The Paycheck Protection Program has been given new life just ahead of the “use it, or pay it back” deadline for the small business loans.
Part of the economic response to the coronavirus pandemic, the Paycheck Protection Program offered businesses no-payback loans to cover eight weeks of payroll and other select expenses. Provided 75% of the money went to payroll and the other 25% to things like rent and utilities, business owners didn’t have to pay the money back. Money spent outside those parameters has to be paid back at 0.5% interest within five years.
But the money had to be spent within eight weeks of the program’s creation. Time was going to run out Friday. The Senate on Wednesday extended the period for using the loans to 24 weeks. Lawmakers also allowed PPP borrowers to defer payroll taxes through the end of 2020.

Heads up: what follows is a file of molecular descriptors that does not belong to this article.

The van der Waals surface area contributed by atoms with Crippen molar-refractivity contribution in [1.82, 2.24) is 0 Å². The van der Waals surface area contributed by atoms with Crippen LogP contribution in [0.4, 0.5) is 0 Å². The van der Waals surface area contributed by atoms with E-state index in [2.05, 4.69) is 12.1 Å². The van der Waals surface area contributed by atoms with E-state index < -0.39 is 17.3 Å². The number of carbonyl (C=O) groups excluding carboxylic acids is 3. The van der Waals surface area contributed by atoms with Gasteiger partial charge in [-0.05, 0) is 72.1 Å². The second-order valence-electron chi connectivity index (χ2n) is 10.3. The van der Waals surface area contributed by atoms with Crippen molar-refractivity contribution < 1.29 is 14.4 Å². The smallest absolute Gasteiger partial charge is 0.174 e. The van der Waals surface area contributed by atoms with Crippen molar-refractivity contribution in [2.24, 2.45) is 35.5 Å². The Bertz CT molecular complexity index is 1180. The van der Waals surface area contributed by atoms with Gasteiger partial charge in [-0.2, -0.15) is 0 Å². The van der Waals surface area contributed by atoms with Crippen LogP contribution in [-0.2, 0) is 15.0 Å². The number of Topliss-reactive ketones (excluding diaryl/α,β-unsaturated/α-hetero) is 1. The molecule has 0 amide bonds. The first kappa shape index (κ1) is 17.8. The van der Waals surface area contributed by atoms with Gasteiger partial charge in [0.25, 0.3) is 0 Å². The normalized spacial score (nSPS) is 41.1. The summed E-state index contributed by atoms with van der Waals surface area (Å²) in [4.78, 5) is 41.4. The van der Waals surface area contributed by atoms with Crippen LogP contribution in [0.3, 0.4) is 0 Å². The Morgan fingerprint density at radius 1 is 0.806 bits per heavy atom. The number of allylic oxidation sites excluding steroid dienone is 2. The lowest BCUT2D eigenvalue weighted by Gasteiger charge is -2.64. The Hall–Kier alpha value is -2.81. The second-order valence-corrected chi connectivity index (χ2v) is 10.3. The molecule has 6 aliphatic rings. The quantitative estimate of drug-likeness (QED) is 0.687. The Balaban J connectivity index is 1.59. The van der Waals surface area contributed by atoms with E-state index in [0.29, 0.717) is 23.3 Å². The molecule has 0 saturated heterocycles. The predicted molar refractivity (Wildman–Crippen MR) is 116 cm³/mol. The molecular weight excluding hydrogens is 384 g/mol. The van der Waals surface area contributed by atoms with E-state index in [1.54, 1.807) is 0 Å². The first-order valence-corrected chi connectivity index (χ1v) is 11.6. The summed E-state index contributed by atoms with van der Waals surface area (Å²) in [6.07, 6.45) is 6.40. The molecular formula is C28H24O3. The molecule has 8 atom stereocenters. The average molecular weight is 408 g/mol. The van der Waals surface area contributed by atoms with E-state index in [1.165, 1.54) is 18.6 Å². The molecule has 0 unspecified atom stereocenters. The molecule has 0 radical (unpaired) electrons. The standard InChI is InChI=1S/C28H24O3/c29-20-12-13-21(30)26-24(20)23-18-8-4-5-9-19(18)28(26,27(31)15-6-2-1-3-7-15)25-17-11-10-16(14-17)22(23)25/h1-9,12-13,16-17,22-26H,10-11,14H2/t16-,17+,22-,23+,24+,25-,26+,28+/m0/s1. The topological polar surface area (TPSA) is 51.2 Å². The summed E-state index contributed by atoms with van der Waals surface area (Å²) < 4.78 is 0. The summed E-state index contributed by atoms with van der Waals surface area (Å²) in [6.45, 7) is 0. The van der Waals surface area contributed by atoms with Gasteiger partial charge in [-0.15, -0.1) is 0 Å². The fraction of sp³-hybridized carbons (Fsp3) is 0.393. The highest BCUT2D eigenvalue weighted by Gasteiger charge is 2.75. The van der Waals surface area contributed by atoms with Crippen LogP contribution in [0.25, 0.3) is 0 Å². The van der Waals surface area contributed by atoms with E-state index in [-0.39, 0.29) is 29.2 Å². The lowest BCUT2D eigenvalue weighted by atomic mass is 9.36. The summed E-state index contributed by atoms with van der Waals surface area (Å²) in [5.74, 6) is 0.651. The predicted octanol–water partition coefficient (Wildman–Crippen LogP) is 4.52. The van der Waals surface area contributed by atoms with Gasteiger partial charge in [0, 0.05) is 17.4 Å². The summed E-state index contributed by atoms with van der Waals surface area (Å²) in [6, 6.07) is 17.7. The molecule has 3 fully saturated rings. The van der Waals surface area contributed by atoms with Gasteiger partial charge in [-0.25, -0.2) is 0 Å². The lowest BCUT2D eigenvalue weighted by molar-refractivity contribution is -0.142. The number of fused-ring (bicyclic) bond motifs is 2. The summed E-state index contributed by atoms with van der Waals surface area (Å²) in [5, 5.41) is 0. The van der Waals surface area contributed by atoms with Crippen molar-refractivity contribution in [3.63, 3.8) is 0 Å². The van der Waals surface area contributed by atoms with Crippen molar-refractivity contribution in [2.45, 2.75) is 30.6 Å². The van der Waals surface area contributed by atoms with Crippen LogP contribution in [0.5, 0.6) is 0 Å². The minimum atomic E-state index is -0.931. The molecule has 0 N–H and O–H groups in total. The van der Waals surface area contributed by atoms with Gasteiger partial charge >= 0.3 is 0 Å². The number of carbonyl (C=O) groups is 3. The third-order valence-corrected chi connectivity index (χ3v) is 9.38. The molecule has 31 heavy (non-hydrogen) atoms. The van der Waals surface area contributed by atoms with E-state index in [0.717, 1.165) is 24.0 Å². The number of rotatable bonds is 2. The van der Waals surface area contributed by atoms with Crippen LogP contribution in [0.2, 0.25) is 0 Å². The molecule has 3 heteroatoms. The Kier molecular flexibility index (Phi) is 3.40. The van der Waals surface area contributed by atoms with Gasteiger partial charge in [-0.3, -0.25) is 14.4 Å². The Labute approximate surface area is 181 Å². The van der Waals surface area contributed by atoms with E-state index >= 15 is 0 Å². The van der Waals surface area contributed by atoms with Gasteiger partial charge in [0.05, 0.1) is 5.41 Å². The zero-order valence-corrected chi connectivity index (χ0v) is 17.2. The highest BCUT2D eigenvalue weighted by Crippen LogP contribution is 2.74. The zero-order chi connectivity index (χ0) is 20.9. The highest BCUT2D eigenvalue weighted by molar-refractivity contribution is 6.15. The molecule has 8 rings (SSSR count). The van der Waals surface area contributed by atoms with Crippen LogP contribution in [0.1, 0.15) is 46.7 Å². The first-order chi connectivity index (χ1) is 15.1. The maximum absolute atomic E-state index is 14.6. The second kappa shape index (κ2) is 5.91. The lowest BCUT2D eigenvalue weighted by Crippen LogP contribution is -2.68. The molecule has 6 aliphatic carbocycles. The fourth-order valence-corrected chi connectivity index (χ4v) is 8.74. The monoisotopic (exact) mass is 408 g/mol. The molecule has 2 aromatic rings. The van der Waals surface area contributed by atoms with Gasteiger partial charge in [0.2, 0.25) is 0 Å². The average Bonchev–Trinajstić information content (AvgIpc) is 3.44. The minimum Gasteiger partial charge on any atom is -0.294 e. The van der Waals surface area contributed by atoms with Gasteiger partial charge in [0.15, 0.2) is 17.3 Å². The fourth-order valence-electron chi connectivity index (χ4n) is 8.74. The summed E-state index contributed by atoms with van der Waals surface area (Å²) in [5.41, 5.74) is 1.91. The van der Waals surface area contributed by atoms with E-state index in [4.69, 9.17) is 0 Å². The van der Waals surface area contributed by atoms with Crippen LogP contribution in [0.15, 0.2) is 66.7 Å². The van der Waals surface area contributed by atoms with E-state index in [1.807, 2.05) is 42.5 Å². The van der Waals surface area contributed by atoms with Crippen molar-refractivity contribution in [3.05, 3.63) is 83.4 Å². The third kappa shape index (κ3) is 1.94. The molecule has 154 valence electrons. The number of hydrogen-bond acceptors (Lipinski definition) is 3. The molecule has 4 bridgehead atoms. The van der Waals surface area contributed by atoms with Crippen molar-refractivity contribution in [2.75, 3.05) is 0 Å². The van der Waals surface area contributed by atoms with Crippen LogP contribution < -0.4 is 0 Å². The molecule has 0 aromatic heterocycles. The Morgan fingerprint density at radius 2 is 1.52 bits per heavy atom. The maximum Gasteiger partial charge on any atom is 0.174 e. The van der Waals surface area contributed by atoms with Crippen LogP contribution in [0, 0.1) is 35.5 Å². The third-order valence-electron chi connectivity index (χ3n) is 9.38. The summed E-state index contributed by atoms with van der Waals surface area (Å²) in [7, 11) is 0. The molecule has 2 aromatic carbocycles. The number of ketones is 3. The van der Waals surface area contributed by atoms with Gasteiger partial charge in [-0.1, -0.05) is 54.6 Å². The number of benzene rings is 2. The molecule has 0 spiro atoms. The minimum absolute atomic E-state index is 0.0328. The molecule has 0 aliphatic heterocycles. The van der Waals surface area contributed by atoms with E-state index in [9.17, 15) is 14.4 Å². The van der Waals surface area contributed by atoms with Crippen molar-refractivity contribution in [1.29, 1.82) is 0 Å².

The new terms passed out of the Senate on Tuesday.
U.S. Sen. Steve Daines, a Republican co-sponsor of the Paycheck Protection Program changes, said many Montana businesses were shut down for up to half of the eight-week period in which PPP money had to be spent. Without the 24-week extension, the program wasn’t going to work for many businesses. There was also a deadline of June 30, by which businesses had to hire employees back. That deadline has been extended to the end of the year.
U.S. Sen. Jon Tester, a Democrat, also supported the changes to the program.
Montana businesses borrowed more than $1.73 billion in PPP loans, according to the U.S. Small Business Administration. As the program went on, changes were made to make it more workable for lenders and borrowers, including credit unions, nonprofit lenders and banks.